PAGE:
ODI sought the Committee's help in identifying people who would be willing to share their experiences as travelers with disabilities with researchers undertaking a study which will help inform the development of accessibility legislation.
Council of Canadian Academics
The Transportation Committee provided input to the Council of Canadian Academics, which was undertaking research about how well the Canadian transportation system meets the needs of an aging population.
Lynette Griffin of the Canadian Urban Transit Association's Accessible Transportation Committee has been reaching out to the CCD Transportation Committee so that the two committees can exchange information. A conference call meeting is being set up.
Human Rights Committee
The Council of Canadians with Disabilities and the National Association of Women and the Law led a group of over 75 national, provincial and local organisations calling on the Canadian government to reaffirm the historic mandate of the Court Challenges Program to protect and advance substantive equality and access to justice for historically disadvantaged groups and official-language minority communities in Canada. In a March 13, 2017 letter was sent to the Canadian Heritage Minister Mélanie Joly from the CCD, along with the Indigenous Bar Association, the National Association of Women and the Law, Amnesty International, and la Fédération des femmes du Québec, among numerous other organizations. A meeting with the Minister is being sought.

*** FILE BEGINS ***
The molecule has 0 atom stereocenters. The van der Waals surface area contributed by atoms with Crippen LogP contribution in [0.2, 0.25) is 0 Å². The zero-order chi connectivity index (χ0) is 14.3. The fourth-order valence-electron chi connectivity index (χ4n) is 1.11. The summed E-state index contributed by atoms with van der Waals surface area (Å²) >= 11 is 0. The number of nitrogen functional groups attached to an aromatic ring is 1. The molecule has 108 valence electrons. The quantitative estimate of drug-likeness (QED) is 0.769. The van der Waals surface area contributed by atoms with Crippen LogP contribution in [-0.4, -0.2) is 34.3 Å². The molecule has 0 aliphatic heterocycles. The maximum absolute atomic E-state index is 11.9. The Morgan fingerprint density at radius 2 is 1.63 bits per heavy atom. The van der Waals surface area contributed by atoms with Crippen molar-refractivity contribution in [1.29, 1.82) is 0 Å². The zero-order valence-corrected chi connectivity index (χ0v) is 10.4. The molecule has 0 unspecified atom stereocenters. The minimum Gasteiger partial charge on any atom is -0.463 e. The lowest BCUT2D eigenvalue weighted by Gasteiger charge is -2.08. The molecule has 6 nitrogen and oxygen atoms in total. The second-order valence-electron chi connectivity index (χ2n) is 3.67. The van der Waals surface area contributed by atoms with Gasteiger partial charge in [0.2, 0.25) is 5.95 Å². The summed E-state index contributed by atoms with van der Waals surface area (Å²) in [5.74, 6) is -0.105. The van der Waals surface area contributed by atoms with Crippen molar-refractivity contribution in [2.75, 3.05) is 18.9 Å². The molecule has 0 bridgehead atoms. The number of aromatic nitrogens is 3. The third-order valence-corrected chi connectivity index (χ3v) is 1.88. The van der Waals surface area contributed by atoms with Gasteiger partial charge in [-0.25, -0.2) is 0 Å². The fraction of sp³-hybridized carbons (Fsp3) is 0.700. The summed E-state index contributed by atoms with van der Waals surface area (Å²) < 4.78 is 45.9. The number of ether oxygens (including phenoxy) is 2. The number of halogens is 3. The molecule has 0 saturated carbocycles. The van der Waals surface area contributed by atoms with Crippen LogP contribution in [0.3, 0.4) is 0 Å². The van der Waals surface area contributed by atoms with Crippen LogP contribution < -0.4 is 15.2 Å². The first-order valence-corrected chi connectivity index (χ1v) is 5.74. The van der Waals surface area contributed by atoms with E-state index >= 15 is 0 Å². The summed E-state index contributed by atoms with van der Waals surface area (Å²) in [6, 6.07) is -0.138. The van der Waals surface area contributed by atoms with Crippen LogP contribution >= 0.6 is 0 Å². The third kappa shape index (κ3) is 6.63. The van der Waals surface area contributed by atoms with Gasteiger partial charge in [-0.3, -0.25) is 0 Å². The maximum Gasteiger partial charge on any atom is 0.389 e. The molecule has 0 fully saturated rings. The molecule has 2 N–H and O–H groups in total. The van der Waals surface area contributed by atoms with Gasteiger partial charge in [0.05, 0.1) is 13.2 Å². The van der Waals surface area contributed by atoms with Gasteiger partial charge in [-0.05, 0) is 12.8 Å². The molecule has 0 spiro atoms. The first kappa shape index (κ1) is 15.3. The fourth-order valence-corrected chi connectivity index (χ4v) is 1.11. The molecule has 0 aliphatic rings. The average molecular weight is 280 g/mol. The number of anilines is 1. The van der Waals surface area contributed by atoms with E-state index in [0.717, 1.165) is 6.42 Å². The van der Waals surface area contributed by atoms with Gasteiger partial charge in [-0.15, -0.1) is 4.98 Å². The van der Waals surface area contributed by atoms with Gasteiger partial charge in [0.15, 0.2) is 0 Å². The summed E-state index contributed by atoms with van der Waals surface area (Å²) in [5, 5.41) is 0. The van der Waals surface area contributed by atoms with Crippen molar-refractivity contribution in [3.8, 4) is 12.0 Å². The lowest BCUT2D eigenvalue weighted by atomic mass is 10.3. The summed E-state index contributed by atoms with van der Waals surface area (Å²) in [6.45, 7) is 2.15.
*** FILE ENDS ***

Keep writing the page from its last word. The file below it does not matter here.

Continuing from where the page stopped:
Social Policy Committee Update
The Social Policy Committee met on March 9, 2017. It dealt with a number of issues: immigration, access to the electoral process, Parks Canada, the Federal poverty reduction strategy, and housing.
Most of the meeting concentrated on preparing for the March 24th meeting with federal officials focused on the “excessive demands” clause in the immigration act. CCD has been seeking to eliminate ableist barriers in the immigration system that prevent people with disabilities from immigrating to Canada because it is assumed that they will use more than the average amount of health and social services. There is no recognition of the contributions that these immigrants would make to Canada. Over the years, barriers that have prevented other minority groups from immigrating to Canada have been removed but this has not been the case for people with disabilities.